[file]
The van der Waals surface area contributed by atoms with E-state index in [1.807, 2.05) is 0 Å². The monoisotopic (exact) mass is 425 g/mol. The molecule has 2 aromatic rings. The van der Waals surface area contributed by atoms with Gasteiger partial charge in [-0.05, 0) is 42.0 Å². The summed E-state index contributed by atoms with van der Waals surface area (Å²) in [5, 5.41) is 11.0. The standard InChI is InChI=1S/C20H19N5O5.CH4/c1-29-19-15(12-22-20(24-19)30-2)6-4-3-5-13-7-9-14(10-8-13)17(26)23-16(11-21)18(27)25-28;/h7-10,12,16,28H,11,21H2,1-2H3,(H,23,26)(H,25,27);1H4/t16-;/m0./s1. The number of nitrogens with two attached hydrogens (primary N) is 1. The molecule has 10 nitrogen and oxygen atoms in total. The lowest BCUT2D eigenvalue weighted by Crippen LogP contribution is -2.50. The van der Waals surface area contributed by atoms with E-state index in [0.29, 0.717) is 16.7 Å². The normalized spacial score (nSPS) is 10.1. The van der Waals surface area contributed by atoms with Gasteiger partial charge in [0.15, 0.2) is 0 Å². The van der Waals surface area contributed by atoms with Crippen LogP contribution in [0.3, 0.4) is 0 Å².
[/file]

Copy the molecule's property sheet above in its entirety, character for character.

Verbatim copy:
The van der Waals surface area contributed by atoms with E-state index in [1.807, 2.05) is 0 Å². The monoisotopic (exact) mass is 425 g/mol. The molecule has 2 aromatic rings. The van der Waals surface area contributed by atoms with Gasteiger partial charge in [-0.05, 0) is 42.0 Å². The summed E-state index contributed by atoms with van der Waals surface area (Å²) in [5, 5.41) is 11.0. The standard InChI is InChI=1S/C20H19N5O5.CH4/c1-29-19-15(12-22-20(24-19)30-2)6-4-3-5-13-7-9-14(10-8-13)17(26)23-16(11-21)18(27)25-28;/h7-10,12,16,28H,11,21H2,1-2H3,(H,23,26)(H,25,27);1H4/t16-;/m0./s1. The number of nitrogens with two attached hydrogens (primary N) is 1. The molecule has 10 nitrogen and oxygen atoms in total. The lowest BCUT2D eigenvalue weighted by Crippen LogP contribution is -2.50. The van der Waals surface area contributed by atoms with E-state index in [0.29, 0.717) is 16.7 Å². The normalized spacial score (nSPS) is 10.1. The van der Waals surface area contributed by atoms with Gasteiger partial charge in [0.15, 0.2) is 0 Å². The van der Waals surface area contributed by atoms with Crippen LogP contribution in [0.3, 0.4) is 0 Å².